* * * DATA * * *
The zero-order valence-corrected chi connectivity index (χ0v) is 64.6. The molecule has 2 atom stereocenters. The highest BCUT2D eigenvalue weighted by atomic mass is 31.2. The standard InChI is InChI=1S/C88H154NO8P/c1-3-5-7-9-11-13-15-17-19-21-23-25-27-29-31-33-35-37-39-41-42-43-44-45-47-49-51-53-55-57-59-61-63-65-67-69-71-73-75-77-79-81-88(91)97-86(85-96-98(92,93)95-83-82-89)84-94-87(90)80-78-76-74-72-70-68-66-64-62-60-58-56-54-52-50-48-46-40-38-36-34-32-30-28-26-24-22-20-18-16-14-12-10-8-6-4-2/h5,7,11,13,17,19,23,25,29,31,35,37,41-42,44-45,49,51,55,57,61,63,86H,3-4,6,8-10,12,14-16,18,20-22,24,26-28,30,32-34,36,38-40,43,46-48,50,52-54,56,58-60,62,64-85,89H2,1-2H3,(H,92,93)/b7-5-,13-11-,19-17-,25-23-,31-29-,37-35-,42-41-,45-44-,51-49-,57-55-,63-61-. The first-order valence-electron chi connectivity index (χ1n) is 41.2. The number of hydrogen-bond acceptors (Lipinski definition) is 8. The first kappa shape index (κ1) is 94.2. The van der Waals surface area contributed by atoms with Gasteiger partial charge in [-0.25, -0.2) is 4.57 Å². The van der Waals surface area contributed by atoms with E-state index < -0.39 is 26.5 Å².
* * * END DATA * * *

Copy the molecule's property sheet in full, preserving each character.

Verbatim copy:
The zero-order valence-corrected chi connectivity index (χ0v) is 64.6. The molecule has 2 atom stereocenters. The highest BCUT2D eigenvalue weighted by atomic mass is 31.2. The standard InChI is InChI=1S/C88H154NO8P/c1-3-5-7-9-11-13-15-17-19-21-23-25-27-29-31-33-35-37-39-41-42-43-44-45-47-49-51-53-55-57-59-61-63-65-67-69-71-73-75-77-79-81-88(91)97-86(85-96-98(92,93)95-83-82-89)84-94-87(90)80-78-76-74-72-70-68-66-64-62-60-58-56-54-52-50-48-46-40-38-36-34-32-30-28-26-24-22-20-18-16-14-12-10-8-6-4-2/h5,7,11,13,17,19,23,25,29,31,35,37,41-42,44-45,49,51,55,57,61,63,86H,3-4,6,8-10,12,14-16,18,20-22,24,26-28,30,32-34,36,38-40,43,46-48,50,52-54,56,58-60,62,64-85,89H2,1-2H3,(H,92,93)/b7-5-,13-11-,19-17-,25-23-,31-29-,37-35-,42-41-,45-44-,51-49-,57-55-,63-61-. The first-order valence-electron chi connectivity index (χ1n) is 41.2. The number of hydrogen-bond acceptors (Lipinski definition) is 8. The first kappa shape index (κ1) is 94.2. The van der Waals surface area contributed by atoms with Gasteiger partial charge in [-0.25, -0.2) is 4.57 Å². The van der Waals surface area contributed by atoms with E-state index < -0.39 is 26.5 Å².